Elimination Eval: Colorado Avalanche

For the second season in a row following their first cup since 2001, the Colorado Avalanche have fallen out of the playoff race. After a first round exit to the Seattle Kraken last season, the Avalanche got over that hump this year and took care of a strong Winnipeg Jets team in six games. However, just as they had in the three years that preceded their 2022 Championship, Colorado wouldn’t make it past the second round as they fell to the Dallas Stars in the Western Conference Semi-Final. Run back the tapes. 

Things weren’t off to the best of starts in Round 1 as Colorado was struggling immensely in keeping the puck out of their own net. Alexandar Georgiev was having a rough go and it was extremely noticeable. Rangers own “goalie guru” in Steve Valiquette even mentioned in an interview somewhere lost in the twitterverse where he spoke on Georgiev’s struggles, indicating that he knows the former Rangers goaltender very well and could tell something was off. According to Vally, he was of the belief that Georgiev was overused throughout the regular season and as such, was running out of gas when it mattered most. Based off of what we saw in Game 1, that logic was sound. 

Well much like anyone who has ever doubted him, Georgiev proved Vally wrong and pulled it together to help the Avalanche win four games in a row to take care of the series with relative ease. While their netminder certainly helped them out from time to time, it was really Colorado’s forward group that was carrying the weight as their top two lines were not only coming up with a surplus of goals on a nightly basis, but were doing so against one of the top goalies in the league, Connor Hellebuyck. With some time to recoup before Round 2 kicked off, the Avalanche awaited their next opponent, the Dallas Stars.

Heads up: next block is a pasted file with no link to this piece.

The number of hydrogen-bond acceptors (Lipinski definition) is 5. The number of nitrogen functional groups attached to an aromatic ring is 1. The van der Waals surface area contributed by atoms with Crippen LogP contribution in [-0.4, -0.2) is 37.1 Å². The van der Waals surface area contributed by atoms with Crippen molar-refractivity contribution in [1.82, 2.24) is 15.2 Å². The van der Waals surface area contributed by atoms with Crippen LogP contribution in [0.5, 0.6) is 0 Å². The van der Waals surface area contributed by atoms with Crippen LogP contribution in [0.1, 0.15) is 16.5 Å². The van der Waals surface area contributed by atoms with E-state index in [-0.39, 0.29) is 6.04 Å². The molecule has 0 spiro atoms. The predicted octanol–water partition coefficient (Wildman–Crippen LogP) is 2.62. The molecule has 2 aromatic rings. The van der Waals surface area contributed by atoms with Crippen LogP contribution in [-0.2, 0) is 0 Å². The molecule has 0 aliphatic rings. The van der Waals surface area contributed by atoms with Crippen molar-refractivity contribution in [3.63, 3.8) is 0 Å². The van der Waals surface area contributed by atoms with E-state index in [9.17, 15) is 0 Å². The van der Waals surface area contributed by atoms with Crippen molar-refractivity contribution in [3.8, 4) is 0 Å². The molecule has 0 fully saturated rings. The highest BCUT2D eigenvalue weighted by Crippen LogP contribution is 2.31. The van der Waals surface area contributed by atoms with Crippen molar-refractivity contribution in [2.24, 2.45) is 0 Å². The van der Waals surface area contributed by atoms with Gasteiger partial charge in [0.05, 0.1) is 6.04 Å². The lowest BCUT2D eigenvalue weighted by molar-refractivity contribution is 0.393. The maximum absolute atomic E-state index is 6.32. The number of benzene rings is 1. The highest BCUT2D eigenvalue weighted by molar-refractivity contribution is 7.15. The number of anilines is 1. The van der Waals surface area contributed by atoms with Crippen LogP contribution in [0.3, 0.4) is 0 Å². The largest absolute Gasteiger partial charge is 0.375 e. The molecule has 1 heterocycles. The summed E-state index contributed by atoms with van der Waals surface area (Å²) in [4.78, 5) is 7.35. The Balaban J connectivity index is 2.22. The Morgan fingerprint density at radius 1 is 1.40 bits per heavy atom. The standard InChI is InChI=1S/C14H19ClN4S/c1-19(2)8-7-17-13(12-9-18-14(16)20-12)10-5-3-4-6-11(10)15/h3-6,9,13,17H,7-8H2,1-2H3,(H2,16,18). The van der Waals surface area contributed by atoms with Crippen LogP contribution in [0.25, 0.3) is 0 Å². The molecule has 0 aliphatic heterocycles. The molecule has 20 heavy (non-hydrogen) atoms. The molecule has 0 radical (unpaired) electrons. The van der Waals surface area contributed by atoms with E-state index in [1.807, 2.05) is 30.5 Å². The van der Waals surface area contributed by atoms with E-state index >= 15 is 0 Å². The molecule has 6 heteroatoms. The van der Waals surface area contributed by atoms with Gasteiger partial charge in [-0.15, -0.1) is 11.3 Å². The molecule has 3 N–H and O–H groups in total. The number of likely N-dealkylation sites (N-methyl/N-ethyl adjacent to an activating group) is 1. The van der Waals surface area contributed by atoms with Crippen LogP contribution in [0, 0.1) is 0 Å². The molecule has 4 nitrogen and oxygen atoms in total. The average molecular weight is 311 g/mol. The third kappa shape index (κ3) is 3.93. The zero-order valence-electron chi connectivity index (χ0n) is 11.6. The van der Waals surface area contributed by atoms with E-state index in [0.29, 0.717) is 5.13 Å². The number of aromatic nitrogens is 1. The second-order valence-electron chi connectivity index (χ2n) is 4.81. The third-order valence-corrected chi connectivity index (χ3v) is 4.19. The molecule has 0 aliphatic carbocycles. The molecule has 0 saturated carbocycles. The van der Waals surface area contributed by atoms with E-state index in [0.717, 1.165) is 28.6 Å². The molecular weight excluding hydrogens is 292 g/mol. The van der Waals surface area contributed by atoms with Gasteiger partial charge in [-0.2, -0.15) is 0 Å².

In another conversation of rest versus rust, the Stars hosted the Avalanche riding high off their Game 7 win that sent the reigning champs packing. What better way to jump right into another playoff series then with a Game 1 that would require an answer in overtime? Dallas did not seem to mind in the slightest that they had to play again so soon after Round 1 seeing as they came up with three unanswered goals across the opening period with Colorado. Of course the Avalanche are too good a team to just roll over and chalk it up to not being their night. A pair of goals within five minutes in the second and another from Nathan MacKinnon in the third sent this one to overtime, setting the tone for how this series was bound to play out.